The crowds are chanting outside my window, hoisting carefully crafted signs into the air. There’s a red banner there, and a Palestinian flag, the men and women are dressed impeccably, May Day uniforms of ironic t-shirts, 200-dollar jeans and the perfect sampling of commie-kitsch. […]

HAVANA — The young woman sees me watch in amazement as she gets up from her seat and attempts to carry the four bags with her through the aisle of the plane, and she gestures at them and shrugs.

“There is nothing in Cuba, so whatever we can, we bring.”

It took me a few days to fully grasp what she had told me, being a first-time visitor in a country entering its 58th year of communist dictatorship, and its very first without Fidel Castro. I came here to find out what had changed since his passing, and what was next for the island regime, but to my great surprise it was business as usual, in more ways than one.

On my way from the airport I ask my cab driver if things feel different since Castro’s death. He shakes his head and tells me that even on the night of his passing there was little movement in the streets or commotion through Havana.

“I was impressed, actually. Fidel has been everything, you know? He is the father of the revolution and when he dies – nothing – not a word. They were able to control everything, even then.”

By “they” he means the regime, now taking orders from Fidel’s brother Raoul Castro, and the security apparatus attached to it, with its infamous security service, Direccion General de Intelligencia (DGI) making sure the wheels turn smoothly. It is a simple yet brilliant scheme, where every neighborhood has an informant, reporting to the Comites de Defensa de la Revolution (CDR), a secret police in charge of keeping tabs on counter-revolutionary activity, and every infraction or sign of disloyalty is met with stern and immediate consequences. Given the dire straits of the people in Cuba, the regime is not willing to take any chances, having experienced revolutions in the past it knows not to allow the flame of change to be ignited.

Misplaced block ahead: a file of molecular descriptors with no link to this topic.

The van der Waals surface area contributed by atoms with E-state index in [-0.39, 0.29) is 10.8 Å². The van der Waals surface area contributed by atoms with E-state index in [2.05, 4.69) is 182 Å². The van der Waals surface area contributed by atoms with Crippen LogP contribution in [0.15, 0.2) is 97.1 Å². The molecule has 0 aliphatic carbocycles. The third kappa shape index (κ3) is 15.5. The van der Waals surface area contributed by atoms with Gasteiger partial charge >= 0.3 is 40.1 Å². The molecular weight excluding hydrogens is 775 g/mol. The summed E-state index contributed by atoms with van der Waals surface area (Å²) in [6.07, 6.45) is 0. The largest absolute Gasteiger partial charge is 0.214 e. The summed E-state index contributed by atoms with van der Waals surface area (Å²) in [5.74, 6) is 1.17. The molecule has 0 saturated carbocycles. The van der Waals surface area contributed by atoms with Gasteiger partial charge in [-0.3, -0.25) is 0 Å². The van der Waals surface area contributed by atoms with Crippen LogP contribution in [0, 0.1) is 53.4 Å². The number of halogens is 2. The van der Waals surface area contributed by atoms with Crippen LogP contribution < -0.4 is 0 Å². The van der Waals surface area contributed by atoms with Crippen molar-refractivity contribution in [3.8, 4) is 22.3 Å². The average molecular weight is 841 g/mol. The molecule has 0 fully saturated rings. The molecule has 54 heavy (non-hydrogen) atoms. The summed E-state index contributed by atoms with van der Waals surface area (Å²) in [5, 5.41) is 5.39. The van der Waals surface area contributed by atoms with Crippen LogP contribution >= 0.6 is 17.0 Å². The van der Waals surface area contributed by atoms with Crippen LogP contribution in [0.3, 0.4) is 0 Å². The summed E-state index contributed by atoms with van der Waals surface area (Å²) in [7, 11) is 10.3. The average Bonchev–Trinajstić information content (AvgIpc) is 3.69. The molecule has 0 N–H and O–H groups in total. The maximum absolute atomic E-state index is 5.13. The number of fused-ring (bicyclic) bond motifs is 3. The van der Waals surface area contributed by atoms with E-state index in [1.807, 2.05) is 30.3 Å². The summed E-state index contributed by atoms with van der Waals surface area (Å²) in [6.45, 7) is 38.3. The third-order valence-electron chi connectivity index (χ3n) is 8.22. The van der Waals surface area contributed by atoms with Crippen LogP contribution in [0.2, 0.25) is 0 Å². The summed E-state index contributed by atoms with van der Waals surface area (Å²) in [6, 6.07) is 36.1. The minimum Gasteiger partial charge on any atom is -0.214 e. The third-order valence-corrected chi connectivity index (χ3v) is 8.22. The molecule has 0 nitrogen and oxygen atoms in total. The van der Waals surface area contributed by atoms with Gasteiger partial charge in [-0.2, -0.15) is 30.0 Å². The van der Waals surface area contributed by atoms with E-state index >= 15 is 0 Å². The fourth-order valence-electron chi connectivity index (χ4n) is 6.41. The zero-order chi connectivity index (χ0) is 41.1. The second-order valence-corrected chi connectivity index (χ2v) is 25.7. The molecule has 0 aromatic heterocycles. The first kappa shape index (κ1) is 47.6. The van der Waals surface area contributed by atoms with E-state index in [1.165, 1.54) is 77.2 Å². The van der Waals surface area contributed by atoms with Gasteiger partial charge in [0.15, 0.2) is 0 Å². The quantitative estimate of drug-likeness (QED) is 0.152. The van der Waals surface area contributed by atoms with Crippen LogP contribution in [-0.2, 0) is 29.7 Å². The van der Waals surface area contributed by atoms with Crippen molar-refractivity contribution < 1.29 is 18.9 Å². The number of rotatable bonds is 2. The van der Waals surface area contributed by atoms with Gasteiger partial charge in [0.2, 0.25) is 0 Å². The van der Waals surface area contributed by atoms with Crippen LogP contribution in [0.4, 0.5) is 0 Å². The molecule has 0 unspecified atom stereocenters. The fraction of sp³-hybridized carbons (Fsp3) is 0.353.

With a monthly salary of $30 USD per person, supplemented with a fixed portion of rice, eggs and beans, the people of Cuba have been forced to use every opportunity to make some money on the side in order to avoid starvation. This has resulted in a shadow-society to take shape within communist Cuba, a society that is highly capitalist in every single way. I get evidence of this en route to old Havana one day, when my driver stops for gas and is told there is none left, only to leave the car with a fistful of cash and return later, car filled-up and ready.

“This is what we call the Cuban way. You see, the gas station belongs to the government, so the only way for these men to earn something extra is to sell gas to the highest bidder and deny those who can’t pay. I call it communist capitalism.”

The same is true everywhere you go: people cooking the books to fill their plates and fight their way out of desperation, and as a tourist you accept it and move on, constantly struggling with the guilt of living here in a bubble that everyday Cubans will never be privy to. To outsiders, the combination of poverty and oppression and the recent loss of the symbol of the revolution would inevitably result in a turn toward democracy and capitalism. But as the regime does its best to convey, very little has been buried with Fidel.